Skydiver Colby McNeil (Soc ex’12) makes a living jumping from planes.

Photo of skydivers falling from the sky holding handsIn videos, the 2015 world-record vertical skydive, executed above Chicago, seems effortless: 164 people jump out of six airplanes. A small group forms a center ring by holding hands, their heads pointed down. Others glide toward the ring, linking into outward-radiating loops. The result looks like a daisy flower.

After just a few seconds in formation, they all split to launch their parachutes.

“They’re holding hands at 200 miles per hour,” said Colby McNeil (Soc ex’12), who was part of the jump.

To pull it off, you need all the skydivers, many of whom travel from out of state, to show up, the planes to fly in the correct V-shape and each of the 164 people to find their designated place while falling. The entire feat lasts less than a minute.

“To successfully do it, just, oh my gosh, it’s an amazing feeling,” said McNeil, who studied at CU between 2007 and 2012.

Remarkably, he’s managed to make a full-time living of skydiving.

“Everyone can pick their favorite hobby,” he said. “I can make a living off of the thing I love most.”

McNeil was first drawn to the sport in 2009, when a friend invited him on a tandem jump, in which each participant tethers to an instructor. Even before his feet hit the ground, McNeil said, he was hooked.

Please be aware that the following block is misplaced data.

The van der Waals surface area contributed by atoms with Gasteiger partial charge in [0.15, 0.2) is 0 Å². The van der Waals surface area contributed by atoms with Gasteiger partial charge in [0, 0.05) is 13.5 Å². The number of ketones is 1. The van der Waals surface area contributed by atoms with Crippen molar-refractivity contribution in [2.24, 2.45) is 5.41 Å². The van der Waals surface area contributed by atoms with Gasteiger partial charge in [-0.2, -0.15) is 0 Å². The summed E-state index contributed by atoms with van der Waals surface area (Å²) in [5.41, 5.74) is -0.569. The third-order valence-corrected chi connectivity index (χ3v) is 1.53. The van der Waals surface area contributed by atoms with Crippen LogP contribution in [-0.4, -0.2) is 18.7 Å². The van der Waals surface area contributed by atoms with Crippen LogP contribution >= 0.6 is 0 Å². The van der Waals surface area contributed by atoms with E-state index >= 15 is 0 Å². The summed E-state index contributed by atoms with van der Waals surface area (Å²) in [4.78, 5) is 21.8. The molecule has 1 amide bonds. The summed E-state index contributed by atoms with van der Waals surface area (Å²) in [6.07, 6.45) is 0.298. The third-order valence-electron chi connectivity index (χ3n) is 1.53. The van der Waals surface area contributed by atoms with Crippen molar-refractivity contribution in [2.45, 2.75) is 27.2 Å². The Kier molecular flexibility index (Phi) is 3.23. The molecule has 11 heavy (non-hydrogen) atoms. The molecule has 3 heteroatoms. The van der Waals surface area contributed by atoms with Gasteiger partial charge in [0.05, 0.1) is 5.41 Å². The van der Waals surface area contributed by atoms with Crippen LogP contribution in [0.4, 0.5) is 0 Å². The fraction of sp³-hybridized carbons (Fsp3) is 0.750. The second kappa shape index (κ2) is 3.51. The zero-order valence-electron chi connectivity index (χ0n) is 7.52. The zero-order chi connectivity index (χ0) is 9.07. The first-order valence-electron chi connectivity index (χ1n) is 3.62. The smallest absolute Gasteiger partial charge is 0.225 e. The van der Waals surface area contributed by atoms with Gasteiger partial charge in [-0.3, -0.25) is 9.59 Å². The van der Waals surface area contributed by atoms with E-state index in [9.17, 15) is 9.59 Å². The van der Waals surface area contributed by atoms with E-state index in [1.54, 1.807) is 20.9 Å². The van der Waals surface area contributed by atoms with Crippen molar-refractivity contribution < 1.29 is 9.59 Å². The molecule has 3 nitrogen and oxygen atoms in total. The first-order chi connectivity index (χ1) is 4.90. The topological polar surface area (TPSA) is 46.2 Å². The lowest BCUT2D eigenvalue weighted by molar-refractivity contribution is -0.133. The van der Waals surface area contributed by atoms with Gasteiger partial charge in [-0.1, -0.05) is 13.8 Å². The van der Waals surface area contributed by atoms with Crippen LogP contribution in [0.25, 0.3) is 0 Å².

Just weeks later, he took an accelerated freefall program, learning how to maneuver in the air and manage risks involved in jumping solo. Next he started spending two or three days a week practicing in a wind tunnel.

One genre of skydiving captivated him in particular: artistic free flying, which is “akin to pairs figure skating or double gymnastics, but in the sky.” Teams of three — two performing flyers and a photographer — execute choreographed sequences of gymnastic moves as they fall from about 13,000 feet.

McNeil joined a team called Oceanside FLO. It won four national championships and placed internationally. But despite sponsorships, McNeil found it challenging to make ends meet through free flying alone, and stopped competing after the 2017 season.

“It is very, very time consuming, as well as very expensive,” he said.

He’s since found a new balance. He trains budding skydivers at drop zones near San Diego, shoots videos of people skydiving and runs a small business packing and maintaining parachute equipment.